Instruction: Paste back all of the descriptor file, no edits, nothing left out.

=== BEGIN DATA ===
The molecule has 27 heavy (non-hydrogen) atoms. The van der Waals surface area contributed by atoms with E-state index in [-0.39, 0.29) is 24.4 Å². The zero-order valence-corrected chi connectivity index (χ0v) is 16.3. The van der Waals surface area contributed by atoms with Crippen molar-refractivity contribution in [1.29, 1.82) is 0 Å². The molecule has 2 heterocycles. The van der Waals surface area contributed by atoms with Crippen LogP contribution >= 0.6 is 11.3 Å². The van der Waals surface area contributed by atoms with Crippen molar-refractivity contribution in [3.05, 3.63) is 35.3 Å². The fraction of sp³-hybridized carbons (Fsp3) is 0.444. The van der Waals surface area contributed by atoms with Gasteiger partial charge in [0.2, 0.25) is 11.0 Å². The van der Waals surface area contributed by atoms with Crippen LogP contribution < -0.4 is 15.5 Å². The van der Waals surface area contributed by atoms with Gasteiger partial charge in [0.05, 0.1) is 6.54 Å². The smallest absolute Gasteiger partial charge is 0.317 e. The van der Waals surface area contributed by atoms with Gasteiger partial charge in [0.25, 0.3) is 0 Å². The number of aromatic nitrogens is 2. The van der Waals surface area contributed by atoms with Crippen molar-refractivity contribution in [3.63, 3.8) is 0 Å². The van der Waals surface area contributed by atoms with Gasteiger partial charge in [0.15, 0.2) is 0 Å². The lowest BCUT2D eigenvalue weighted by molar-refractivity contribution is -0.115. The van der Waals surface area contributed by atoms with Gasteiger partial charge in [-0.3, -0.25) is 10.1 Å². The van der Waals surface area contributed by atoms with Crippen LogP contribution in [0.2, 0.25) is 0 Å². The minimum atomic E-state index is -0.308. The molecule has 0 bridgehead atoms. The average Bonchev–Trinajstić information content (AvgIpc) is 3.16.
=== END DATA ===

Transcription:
The molecule has 27 heavy (non-hydrogen) atoms. The van der Waals surface area contributed by atoms with E-state index in [-0.39, 0.29) is 24.4 Å². The zero-order valence-corrected chi connectivity index (χ0v) is 16.3. The van der Waals surface area contributed by atoms with Crippen molar-refractivity contribution in [1.29, 1.82) is 0 Å². The molecule has 2 heterocycles. The van der Waals surface area contributed by atoms with Crippen LogP contribution >= 0.6 is 11.3 Å². The van der Waals surface area contributed by atoms with Crippen molar-refractivity contribution in [3.05, 3.63) is 35.3 Å². The fraction of sp³-hybridized carbons (Fsp3) is 0.444. The van der Waals surface area contributed by atoms with Gasteiger partial charge in [0.2, 0.25) is 11.0 Å². The van der Waals surface area contributed by atoms with Crippen LogP contribution < -0.4 is 15.5 Å². The van der Waals surface area contributed by atoms with Gasteiger partial charge in [0.05, 0.1) is 6.54 Å². The smallest absolute Gasteiger partial charge is 0.317 e. The van der Waals surface area contributed by atoms with Gasteiger partial charge in [0.25, 0.3) is 0 Å². The number of aromatic nitrogens is 2. The van der Waals surface area contributed by atoms with Crippen molar-refractivity contribution in [3.63, 3.8) is 0 Å². The van der Waals surface area contributed by atoms with Gasteiger partial charge in [0.15, 0.2) is 0 Å². The lowest BCUT2D eigenvalue weighted by molar-refractivity contribution is -0.115. The van der Waals surface area contributed by atoms with Gasteiger partial charge in [-0.3, -0.25) is 10.1 Å². The van der Waals surface area contributed by atoms with Crippen LogP contribution in [0.2, 0.25) is 0 Å². The minimum atomic E-state index is -0.308. The molecule has 0 bridgehead atoms. The average Bonchev–Trinajstić information content (AvgIpc) is 3.16.